history linguistics mythology palaeontology physics psychology religion Uniformitarianism
© 2001-2004 Catastrophism.com
|Sign-up | Log-in|
Introduction | Publications | More
Search results for: comet in all categories
1158 results found.
116 pages of results.
211. Sagan's "Ten Plagues" [Kronos $]
... never seen stones falling from the sky. Getting down to specifics, Sagan recounts how certain nineteenth century astronomers (whom he characterizes as "early astronomers") thought Jupiter must be the source of the so-called short-period comets with aphelia near the Jovian orbit. But, says Sagan, "this is an unnecessary hypothesis" because perturbations of long-period comets by Jupiter can result in their capture into short-period orbits by the giant planet. His audience, of course, is to infer that "unnecessary" means untrue. The rules change for Comet Venus, however. Sagan informs us that if Venus was ever a short-period comet on an orbit that endangered the Earth, there would have been "a high probability of a close approach to Jupiter which would eject the object from the solar system before a near-encounter with the Earth.. ." No quarter shall be given Velikovsky. By Sagan's reckoning, the very minimum energy required to eject Venus from Jupiter, assuming an escape velocity for the latter of "about 70 km/sec," would amount to approximately 10 ...
212. Precursors [Kronos $]
... when I came across their books, and it went far beyond the ideas of these authors. The first of them is William Whiston (1667-1752), professor at Cambridge, who succeeded Newton there. Newton chose him as his successor but later opposed his being admitted as a member of the Royal Society of which Newton was the first president. In 1696 Whiston wrote a book, A New Theory of the Earth from its Origin to the Consumption of All Things, in which he tried to prove that the Earth had contacted a comet which was the cause of the Deluge. He did not explain how a comet could cause a flood, and apparently ascribed this to the displacement of the seas. The idea that the Deluge was caused by a comet was not his: it is mentioned in the Talmud and used by Rashi (Rabbi Isaac ben Solomon), a Mediaeval rabbinical author often quoted by Christian authors during the Renaissance.(10) A mention of the presence of a comet in the sky during the Deluge, though not described as its cause ...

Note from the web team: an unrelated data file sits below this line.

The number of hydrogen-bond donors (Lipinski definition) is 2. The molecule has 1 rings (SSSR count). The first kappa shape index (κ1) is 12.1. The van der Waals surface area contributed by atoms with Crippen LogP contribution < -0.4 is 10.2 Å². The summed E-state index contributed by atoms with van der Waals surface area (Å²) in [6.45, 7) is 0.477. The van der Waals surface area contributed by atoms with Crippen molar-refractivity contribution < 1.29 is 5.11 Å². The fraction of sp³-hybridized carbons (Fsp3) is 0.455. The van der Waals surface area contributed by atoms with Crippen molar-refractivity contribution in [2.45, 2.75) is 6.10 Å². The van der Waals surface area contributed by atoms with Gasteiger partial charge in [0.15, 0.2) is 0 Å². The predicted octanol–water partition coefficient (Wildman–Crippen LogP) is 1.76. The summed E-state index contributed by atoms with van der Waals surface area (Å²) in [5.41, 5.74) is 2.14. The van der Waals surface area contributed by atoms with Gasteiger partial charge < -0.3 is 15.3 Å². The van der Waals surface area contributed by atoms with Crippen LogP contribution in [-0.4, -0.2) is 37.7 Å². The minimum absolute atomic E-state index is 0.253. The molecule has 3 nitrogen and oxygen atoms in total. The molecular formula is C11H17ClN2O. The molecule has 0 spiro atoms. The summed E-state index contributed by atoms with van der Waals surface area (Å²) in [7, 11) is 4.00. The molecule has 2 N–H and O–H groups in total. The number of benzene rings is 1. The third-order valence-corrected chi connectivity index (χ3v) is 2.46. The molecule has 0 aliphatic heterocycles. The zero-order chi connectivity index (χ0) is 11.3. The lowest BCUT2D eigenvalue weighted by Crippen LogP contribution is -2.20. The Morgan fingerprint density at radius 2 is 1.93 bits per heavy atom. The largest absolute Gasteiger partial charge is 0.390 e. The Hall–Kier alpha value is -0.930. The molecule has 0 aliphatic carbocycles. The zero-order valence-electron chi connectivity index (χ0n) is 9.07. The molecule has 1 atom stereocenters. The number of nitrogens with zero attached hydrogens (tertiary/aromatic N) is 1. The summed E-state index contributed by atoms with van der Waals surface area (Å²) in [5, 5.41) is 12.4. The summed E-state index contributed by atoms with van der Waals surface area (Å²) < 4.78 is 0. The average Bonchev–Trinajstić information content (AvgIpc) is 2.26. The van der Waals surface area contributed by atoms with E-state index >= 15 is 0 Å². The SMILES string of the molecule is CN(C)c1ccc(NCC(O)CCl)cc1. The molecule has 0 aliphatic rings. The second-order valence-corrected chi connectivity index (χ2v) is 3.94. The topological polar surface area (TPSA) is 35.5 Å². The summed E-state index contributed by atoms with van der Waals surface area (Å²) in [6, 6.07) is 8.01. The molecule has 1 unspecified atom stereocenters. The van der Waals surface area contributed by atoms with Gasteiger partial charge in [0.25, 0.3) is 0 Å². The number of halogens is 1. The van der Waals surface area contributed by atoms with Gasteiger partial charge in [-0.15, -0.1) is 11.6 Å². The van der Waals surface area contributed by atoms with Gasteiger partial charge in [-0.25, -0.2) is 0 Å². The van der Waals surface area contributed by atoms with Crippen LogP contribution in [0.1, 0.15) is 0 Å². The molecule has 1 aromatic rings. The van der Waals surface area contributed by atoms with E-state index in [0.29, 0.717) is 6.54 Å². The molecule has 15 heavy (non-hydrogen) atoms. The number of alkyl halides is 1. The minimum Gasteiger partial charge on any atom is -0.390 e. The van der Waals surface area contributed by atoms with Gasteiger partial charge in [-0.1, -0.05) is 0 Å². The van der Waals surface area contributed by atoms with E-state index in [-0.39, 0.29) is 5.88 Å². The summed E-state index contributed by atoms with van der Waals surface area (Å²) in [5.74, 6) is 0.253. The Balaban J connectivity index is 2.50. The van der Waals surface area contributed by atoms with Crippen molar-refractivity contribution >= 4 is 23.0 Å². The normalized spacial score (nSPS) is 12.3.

213. Sagan's Folly Part 1 [Kronos $]
... evidence compiled by Velikovsky in Earth in Upheaval was completely ignored by Sagan. Worse still, the very existence of the book was not even acknowledged. The whole purpose of Earth in Upheaval was to provide independent evidence for Worlds in Collision from the record of stones and bones. Yet, astronomy once again snubs geology. Sagan (p. 20): When Sagan finally comes to "Velikovsky's Principal Hypothesis", his errors begin to mount with alarming rapidity. For example: "The Vermin described in Exodus are produced by the comet --flies and perhaps scarabs [sic drop out of the comet, while indigenous terrestrial frogs are induced by the heat of the comet to multiply." The reader is invited to find where in Worlds in Collision Velikovsky refers to "scarabs" dropping out of the comet. It is a fabrication by Sagan, pure and simple --the product of his own exo-biological imagination. What is also interesting is to contrast Sagan's AAAS statement--"indigenous terrestrial frogs are induced by the heat of the comet to multiply" (emphasis added ...
214. Venus in Ancient Myth and Language: Part Two [Aeon Journal $]